[Laughter] The Docker file is -- I'm going to mess this up -- I think this is kind of like, "Get this server and then run these commands." That's how I understand it. Right?
Then the Docker compose is like, "Okay, when you get this server, put these things on it." Put a little Postgres on there - stuff like that. That's how you add the features to it - or services, you might call them. That's what they call them - exactly - services and volumes.
Anyway, it's a lot to get your head wrapped around. Then when you run NPM, you have to do it in the Docker (or you should) so that the Docker actually gets the updates.
Chris: I'm not sure. They can be really short-lived. A Lambda can be a Docker, meaning that one request can be Dockerized, meaning that there's a little bit of overhead for Docker, but you don't have to think of it as this thing that you spin up and then just leave sitting there running and use for hours or days.
Chris: It can be running for 15 milliseconds.
Dave: Right. Right. Yeah. No. Yeah.
Chris: You know Elad Shecter. I had a blog post from him a couple of months ago on new CSS Reset. Of course, I think people look at how basically famous Eric Meyer got for his and then think, "Well, that was so long ago. Surely, Eric Meyer's reset is old and needs to be rethought." You know?
Dave: Mm-hmm. Right. Right.
Chris: Whatever. Maybe it does. Elad has his, and then I just saw the other day that Josh Comeau, Josh W.--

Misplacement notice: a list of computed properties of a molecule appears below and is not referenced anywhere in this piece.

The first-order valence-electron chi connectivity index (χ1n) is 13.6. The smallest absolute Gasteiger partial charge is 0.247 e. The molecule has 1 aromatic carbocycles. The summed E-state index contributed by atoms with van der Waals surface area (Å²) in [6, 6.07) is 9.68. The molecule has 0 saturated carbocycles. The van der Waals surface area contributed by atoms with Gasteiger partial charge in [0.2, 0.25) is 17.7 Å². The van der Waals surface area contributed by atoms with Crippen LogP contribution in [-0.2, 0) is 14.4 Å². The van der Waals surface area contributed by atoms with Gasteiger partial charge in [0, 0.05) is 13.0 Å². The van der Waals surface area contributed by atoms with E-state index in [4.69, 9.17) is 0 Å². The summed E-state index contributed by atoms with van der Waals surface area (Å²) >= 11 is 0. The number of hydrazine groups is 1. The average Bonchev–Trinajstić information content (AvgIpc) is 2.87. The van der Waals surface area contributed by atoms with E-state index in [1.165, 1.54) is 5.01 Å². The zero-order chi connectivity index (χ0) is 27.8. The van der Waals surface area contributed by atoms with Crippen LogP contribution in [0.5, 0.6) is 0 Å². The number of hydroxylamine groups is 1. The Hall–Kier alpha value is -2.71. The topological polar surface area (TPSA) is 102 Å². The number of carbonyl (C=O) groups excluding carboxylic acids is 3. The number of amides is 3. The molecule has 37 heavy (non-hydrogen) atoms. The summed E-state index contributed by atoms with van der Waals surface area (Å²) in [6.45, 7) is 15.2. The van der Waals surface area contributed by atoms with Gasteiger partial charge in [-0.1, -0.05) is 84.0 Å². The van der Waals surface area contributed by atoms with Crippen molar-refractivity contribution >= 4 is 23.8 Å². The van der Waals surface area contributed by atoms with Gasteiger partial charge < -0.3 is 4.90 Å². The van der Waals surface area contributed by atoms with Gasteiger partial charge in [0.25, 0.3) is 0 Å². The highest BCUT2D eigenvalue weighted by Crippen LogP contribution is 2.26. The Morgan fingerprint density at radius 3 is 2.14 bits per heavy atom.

Dave: Oh, yeah.
Chris: MDX blog that I'm always jealous of, and he's got this big new CSS course. Whatever. Everybody loves Josh.
He's got a new CSS Reset as well, so I'm curious. Is something in the water with CSS Resets?
I find myself fascinated by them and want to look through them and see what the selectors are and see what they're doing to reset things - just out of general interest in CSS. But I don't come at it from a strong desire of, like, "Man, I can't wait to use that whole hog."
Chris: Or replace what I normally start projects with, which is usually nothing. [Laughter] You know?
Chris: I do the box-sizing thing, box-sizing, border-box on the star selector. I'll even go so far as the really fancy one where you set it on the pseudo-elements, too. Then you even inherit it. I'm not going to mouth blog that, but I'm sure some people know what I'm talking about. I like that one. That one is pretty important to me.
Although, less and less with Grid and Flexbox. I feel like you don't need border-box so much in the world because you're setting direct widths less, I feel like, and stuff. You're just using those for actional units or just flexing stuff. Then it doesn't kind of matter. Even that, I'm a little not so hot on.
Then the rest of it is kind of like, "I don't know. Just leave it alone." I just find myself just not caring about CSS Resets.
If I'm on a big project, that stuff is so in there already anyway and I cannot -- you're not going to take a ten-year-old project and put a new CSS Reset in it. Why would you sign yourself up for that pain?
Chris: It's just not -- you know?
Dave: Yeah, because for better or for worse, whether it's normalized or something, everything is kind of hanging off of that original reset.
Chris: Yeah. You replace it. There's going to be edge cases you're going to be sad. But anyway, it's just to say where I'm coming at with resets. Yeah?
Dave: Well, it was funny. I had this weird blockquote style. I was trying to fix it. I was like, "What is going on?" I'm in the reset, and I'm like, "It's getting reset."
Dave: Then I look. The reset file was never being imported. [Laughter] So, I had a reset file that was never being used, and so I just was like, "Oh, we're not even using a reset? This is kind of novel. What a weird world." But you can also not use a reset. You know?
I think, too, browsers are getting a little bit better and a little bit smarter at their--